#367) Preservation of the Sign Language (1913)

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#367) Preservation of the Sign Language (1913)

OR “Grandparents of a Lesser God”

Written by George Veditz

Class of 2010

The Plot: National Association of the Deaf’s president George Veditz signs an impassioned speech about preserving sign language at a time when such countries as France and Germany were eradicating the practice. Veditz promotes signing’s superiority to lip-reading, as well as his mission to preserve sign language through a series of films.

Why It Matters: The NFR gives no superlatives, but their write-up includes a healthy dosage of historical context. There’s also a detailed essay by Christopher Shea, archivist at Gallaudet University (whose namesake gets a shout-out in the film).

But Does It Really?: Many films on this list document a culture or a specific time period, but “Preservation of the Sign Language” may be the only one to preserve a language. I’m always looking for NFR entries that stand on their own unique piece of land, and “Preservation” achieves that from its first moments. An important inclusion to the NFR, and yet another reminder for me to brush up on my ASL.

Everybody Gets One: George Veditz was fluent in both English and German (both his parents were immigrants) before losing his hearing at age eight to scarlet fever. He studied at the aforementioned Gallaudet University (then known as the Columbia Institute for the Instruction of the Deaf). After being elected president of the National Association of the Deaf, Veditz was the first to recognize film as a medium to preserve ASL, raising the necessary funds for a proposed film series. “Preservation of the Sign Language” is the first of the NAD’s films.

Wow, That’s Dated: Though ASL is common practice now, it was not widely accepted 100 years ago. The Milan Conference of 1880 put an official emphasis on the oralist method of deaf communication, focusing on speech and lip reading. Sign language was on the brink of being totally eliminated throughout Europe. The National Association of the Deaf was founded in America to combat the oralist method and promote sign as the more effective practice.

Other notes

  • “Preservation of the Sign Language” is presented without subtitles, but I was able to track down a transcript done a few years back by UC San Diego Professor Carol Padden. It differs in some areas from George Veditz’s handwritten translation, proving that, like any other language, ASL has a complexity of vocabulary that greatly depends on interpretation.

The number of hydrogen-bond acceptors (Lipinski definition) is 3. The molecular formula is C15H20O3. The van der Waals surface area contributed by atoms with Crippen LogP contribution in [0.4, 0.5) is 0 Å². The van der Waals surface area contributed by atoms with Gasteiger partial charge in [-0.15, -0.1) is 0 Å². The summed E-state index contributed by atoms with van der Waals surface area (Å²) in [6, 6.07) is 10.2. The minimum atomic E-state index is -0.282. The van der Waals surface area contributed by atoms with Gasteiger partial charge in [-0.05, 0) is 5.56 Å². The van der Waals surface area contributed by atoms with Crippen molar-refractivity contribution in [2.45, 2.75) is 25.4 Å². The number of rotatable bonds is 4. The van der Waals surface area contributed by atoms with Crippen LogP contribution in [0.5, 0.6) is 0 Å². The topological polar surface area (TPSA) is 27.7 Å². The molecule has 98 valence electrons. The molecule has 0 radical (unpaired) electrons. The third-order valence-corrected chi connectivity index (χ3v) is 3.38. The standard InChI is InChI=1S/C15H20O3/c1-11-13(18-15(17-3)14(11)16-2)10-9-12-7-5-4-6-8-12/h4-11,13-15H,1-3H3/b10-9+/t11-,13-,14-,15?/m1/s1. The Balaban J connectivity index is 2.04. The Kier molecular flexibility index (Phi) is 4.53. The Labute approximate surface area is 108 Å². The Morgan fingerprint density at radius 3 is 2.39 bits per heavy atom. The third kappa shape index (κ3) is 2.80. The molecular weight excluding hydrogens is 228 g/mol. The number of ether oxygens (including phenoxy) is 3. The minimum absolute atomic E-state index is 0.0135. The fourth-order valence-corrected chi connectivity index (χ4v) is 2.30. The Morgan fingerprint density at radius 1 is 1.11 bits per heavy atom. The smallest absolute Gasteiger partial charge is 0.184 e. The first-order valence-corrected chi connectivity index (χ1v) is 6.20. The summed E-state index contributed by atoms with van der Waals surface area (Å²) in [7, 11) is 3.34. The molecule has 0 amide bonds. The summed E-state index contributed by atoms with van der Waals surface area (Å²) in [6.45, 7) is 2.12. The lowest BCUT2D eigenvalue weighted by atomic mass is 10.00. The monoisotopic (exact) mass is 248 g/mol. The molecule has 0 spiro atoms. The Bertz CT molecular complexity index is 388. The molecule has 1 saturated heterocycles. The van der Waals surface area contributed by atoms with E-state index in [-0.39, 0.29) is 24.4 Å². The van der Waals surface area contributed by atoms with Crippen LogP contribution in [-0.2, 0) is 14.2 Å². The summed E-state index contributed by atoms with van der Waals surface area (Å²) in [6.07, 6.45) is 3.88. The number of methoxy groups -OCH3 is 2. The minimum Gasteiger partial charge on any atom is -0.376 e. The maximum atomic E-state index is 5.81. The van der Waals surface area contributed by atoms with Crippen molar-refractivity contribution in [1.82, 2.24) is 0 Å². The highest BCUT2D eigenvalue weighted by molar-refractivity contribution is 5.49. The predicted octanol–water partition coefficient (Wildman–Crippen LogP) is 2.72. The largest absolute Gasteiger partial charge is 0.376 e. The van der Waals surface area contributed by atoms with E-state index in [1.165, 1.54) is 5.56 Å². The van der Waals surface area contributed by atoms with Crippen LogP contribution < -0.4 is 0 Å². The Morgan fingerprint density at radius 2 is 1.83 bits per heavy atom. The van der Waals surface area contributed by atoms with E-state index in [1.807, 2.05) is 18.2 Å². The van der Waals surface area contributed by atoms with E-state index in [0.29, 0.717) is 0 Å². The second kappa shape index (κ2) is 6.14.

• Knowing his audience, Veditz begins with a respectful reference to Charles-Michel de l’Épé While he didn’t invent sign language, l’Épée was responsible for sharing it with the world, earning him the moniker “Father of the Deaf”.
  • It should be noted that of the 164 delegates of the Milan Conference of 1880, only two of them were deaf.
  • Among the many prominent deaf figures that get a mention in this film are the aforementioned Thomas Hopkins Gallaudet, Gallaudet University football coach John B. Hotchkiss, Professor Edward Allen Fay, and first NAD president Robert P. McGregor (nicknamed “Rob Roy” by George Veditz).
  • The $5,000 raised by George Veditz is the equivalent of about $129,000 today.
  • ASL may have been the first language that used film as a form of preservation. Think about it: any other language would have had to wait for sound to properly document their cadence and pronunciation. Veditz makes a point to sign slowly, spelling out several words; ensuring that both the language and the alphabet would be preserved.
  • “Fifty years from now, these moving picture films will be priceless.” You gotta respect someone with that kind of foresight.

Legacy

  • George Veditz helped make several films preserving sign language, with topics ranging from poems, songs, jokes, and the Gettysburg Address. Many of these films no longer survive, but the remaining few have been preserved by Gallaudet University and, you guessed it, the Library of Congress.
  • The National Association of the Deaf is still going strong 140 years after its founding. You can find more information about the NAD here.

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